Circling back in a way, Miyazaki’s Castle of Cagliostro marked my introduction to world-class thief Lupin III and his supporting cast (a gunslinger, a samurai, a detective, and a femme fatale). These characters have appeared in three prior TV series and more than just a few other movies, not to mention the original 1960s manga by Monkey Punch. They have been depicted as goofy and lighthearted but always clever and stylish. Here in the latest incarnation from 2012—the 13-episode Lupin the Third: The Woman Called Fujiko Mine—both style and dark grit abound. Series director Sayo Yamamoto gives us the origin story of Fujiko Mine, the aforementioned femme fatale.
Fujiko Mine (pronounced mee-neh) charts the first interactions among these iconic anime characters, all the while lifting the enigma from Fujiko’s twisted history. Stalked to the ends of the earth by the demons of her past, Fujiko determines to steal some of the most valuable items in existence. However, for Lupin, the most valuable item is perhaps Fujiko herself. He makes no excuses—in his eyes, Fujiko’s value is bolstered by her physical attractiveness, the competition she provides in the way of professional thievery, and the mystery of her identity. She fascinates Lupin to the point of obsession.
But Lupin is merely a member of the supporting cast this time around. Fujiko takes center stage in nearly every episode, and, rest assured, she is a badass in every sense of the word. Outsmarting and outmaneuvering are par for the course, but what’s interesting is her unabashed use of sexuality to get what she wants. While never willingly taken advantage of or exploited in any way, she is not shy about using whatever means necessary to steal X item. So, it’s true: the series is lush with nudity. We see Fujiko’s breasts and nipples frequently but for good reason. Her nudity is an expression of female empowerment, through and through. It is a reflection of the high self worth she is lucky enough to possess and a brazen “F*ck you” to those who may have taken advantage of her in the past. What’s more, Sayo Yamamoto and Mari Okada, respectively series director and head writer, are both women. The nudity is no symptom of indulgence. It’s actually quite beautiful.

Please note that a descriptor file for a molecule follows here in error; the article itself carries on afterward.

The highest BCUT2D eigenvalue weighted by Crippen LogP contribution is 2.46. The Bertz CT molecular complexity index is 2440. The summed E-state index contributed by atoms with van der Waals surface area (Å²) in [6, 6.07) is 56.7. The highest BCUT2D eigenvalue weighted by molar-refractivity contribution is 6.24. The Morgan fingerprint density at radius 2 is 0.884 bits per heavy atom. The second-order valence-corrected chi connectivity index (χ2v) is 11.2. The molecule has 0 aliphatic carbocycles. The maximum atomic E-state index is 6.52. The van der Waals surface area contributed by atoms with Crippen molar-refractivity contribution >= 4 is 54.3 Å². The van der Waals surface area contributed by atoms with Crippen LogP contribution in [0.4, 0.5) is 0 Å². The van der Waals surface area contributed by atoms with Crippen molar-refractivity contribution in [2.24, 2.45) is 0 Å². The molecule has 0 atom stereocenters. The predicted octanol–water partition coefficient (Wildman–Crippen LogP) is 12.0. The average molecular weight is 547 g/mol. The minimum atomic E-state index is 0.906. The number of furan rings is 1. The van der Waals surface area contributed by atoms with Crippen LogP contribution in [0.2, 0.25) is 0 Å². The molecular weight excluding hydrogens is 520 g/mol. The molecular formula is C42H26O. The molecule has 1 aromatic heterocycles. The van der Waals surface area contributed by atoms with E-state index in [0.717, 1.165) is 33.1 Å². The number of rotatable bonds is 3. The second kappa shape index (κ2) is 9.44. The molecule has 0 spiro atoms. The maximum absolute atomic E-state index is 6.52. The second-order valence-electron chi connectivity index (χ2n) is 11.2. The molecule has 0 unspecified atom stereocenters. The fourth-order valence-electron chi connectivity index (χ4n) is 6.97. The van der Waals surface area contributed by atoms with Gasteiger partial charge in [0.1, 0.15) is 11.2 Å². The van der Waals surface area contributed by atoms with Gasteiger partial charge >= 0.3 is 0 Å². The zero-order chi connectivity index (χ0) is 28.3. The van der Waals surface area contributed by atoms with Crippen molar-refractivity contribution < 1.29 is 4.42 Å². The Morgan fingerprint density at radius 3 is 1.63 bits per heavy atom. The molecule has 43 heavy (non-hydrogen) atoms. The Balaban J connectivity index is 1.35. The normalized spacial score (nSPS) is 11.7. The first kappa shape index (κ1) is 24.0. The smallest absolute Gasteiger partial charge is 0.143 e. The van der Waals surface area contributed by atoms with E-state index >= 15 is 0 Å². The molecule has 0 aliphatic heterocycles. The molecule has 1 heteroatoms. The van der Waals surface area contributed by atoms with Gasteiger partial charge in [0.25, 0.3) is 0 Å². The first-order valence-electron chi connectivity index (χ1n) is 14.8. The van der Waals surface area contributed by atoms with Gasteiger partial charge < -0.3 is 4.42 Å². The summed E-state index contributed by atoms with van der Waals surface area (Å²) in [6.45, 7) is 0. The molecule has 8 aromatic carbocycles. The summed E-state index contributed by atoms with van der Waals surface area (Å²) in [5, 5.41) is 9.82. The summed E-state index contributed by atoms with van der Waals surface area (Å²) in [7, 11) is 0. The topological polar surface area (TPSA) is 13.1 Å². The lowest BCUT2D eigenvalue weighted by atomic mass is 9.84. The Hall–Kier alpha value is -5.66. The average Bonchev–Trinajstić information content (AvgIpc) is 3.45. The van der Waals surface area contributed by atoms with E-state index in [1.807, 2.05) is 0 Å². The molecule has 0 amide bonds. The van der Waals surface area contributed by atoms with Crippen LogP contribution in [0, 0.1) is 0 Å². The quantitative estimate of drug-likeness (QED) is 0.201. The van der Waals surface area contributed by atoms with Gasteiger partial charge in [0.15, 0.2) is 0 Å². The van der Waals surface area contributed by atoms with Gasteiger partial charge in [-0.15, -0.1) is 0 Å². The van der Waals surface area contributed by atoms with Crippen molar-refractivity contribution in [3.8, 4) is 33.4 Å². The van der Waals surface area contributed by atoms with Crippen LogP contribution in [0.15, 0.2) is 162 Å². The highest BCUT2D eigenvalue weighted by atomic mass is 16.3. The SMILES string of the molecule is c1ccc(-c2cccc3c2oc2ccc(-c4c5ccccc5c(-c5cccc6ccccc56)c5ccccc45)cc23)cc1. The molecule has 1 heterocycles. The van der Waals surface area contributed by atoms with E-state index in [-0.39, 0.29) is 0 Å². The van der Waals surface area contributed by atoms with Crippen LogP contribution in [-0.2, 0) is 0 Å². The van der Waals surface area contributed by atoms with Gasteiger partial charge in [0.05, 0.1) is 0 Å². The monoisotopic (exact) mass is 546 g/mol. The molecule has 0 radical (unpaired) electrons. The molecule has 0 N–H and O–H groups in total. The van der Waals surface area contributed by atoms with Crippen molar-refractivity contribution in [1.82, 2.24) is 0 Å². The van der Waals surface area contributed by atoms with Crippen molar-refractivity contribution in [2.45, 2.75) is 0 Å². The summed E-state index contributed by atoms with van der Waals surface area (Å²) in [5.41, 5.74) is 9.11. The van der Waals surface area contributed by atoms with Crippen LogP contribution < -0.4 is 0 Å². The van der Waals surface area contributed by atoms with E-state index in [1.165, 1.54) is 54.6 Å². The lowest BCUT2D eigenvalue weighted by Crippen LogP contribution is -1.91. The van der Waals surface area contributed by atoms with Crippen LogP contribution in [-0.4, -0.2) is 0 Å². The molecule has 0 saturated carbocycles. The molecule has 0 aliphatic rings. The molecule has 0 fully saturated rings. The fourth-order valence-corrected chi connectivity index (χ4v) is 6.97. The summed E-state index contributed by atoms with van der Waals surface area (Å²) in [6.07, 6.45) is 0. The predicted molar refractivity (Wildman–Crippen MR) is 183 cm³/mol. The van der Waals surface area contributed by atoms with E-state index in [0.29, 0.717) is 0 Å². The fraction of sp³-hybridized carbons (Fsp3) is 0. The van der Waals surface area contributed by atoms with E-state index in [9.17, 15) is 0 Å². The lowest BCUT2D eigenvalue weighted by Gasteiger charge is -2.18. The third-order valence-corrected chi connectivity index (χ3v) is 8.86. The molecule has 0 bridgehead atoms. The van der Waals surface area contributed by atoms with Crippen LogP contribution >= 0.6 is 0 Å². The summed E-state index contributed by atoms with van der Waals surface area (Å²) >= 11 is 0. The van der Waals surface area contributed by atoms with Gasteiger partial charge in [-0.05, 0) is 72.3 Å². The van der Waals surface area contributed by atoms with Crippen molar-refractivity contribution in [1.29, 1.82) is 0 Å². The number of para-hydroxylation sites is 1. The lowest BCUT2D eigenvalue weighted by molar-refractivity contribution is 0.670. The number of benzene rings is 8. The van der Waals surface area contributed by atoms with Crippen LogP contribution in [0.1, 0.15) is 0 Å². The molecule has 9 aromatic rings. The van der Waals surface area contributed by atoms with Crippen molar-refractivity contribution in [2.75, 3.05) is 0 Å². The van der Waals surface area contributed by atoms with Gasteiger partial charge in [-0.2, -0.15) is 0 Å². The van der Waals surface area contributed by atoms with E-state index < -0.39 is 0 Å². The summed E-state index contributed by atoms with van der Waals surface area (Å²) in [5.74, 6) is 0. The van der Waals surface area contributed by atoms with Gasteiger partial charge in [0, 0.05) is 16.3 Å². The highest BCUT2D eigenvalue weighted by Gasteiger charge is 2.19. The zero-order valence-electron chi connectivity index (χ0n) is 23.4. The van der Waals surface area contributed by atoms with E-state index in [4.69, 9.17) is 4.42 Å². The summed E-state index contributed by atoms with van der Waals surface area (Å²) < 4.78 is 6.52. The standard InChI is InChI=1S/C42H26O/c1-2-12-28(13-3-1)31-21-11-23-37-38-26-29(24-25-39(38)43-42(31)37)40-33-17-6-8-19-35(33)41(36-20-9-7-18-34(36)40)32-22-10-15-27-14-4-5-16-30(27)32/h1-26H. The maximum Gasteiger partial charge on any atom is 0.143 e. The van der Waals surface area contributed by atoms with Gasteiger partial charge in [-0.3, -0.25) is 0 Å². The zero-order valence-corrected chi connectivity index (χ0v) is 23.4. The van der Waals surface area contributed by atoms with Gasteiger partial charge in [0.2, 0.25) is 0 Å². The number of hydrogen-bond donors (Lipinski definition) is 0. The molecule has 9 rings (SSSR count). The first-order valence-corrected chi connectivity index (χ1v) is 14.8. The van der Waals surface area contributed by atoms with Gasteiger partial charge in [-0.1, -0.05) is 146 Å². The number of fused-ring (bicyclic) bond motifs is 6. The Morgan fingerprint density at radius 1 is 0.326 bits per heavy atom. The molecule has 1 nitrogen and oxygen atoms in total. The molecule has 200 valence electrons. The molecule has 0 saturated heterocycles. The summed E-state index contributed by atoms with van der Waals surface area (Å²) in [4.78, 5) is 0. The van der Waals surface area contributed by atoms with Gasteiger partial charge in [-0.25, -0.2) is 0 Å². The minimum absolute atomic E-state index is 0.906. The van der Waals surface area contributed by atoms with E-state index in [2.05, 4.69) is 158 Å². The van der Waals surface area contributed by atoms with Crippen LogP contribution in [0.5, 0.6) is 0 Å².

Yamamoto’s prior work, Michiko and Hatchin (2009) is the last series I’ll mention here. Not only is this show’s introduction one of my all-time favorites for its music (Bebop director Shinichiro Watanabe is the music director), this show’s 22 episodes also feature a deadly heroine. Stunningly beautiful Michiko Melandro busts out of prison in the first minutes, tracks down nine-year-old Hatchin—the daughter of the only man she ever loved—and sets out with the girl on a trip all over Brazil to hunt down this man. At first he’s all she wants, but her need for a family has always burned within. Police and formidable foes, also from Michiko’s past, are hot on their heels.
At the center of this story is a disarmingly personal core that gave me one of the most human viewing experiences I’ve had this year. Both Michiko and Hatchin together can take down anyone, but their emotional vulnerability makes for a devastating fragility when alone. Though neither will admit it for a while as they share a common goal on the surface, their need for each other becomes obvious. Their adventures are tons of fun over the course of a few months in the show’s timeline, but what interests me is the setting. We see the language and culture of Brazil in nearly every scene, giving the show an added dimension I feel I can breathe in. This is Thelma and Louise mixed with City of God, and it transports me right there with Michiko and Hatchin.
There’s no question; anime is its own kingdom of dreams and madness where the best series show us some of the most innovative aspects of humanity in relation to its surroundings. Don’t get me wrong; I can pinpoint the source of Miyazaki’s qualms, can list more than just a few chibi cookie cutouts. But there’s so much out there I believe is worth anyone’s time, and there’s even more I haven’t seen yet. In truth, I live to discover my next personal anime treasure. Nothing compares to striking that gold, but the process is also nothing if not trial and error (I was not a fan of Attack on Titan). Rest assured, the industry is far from doomed.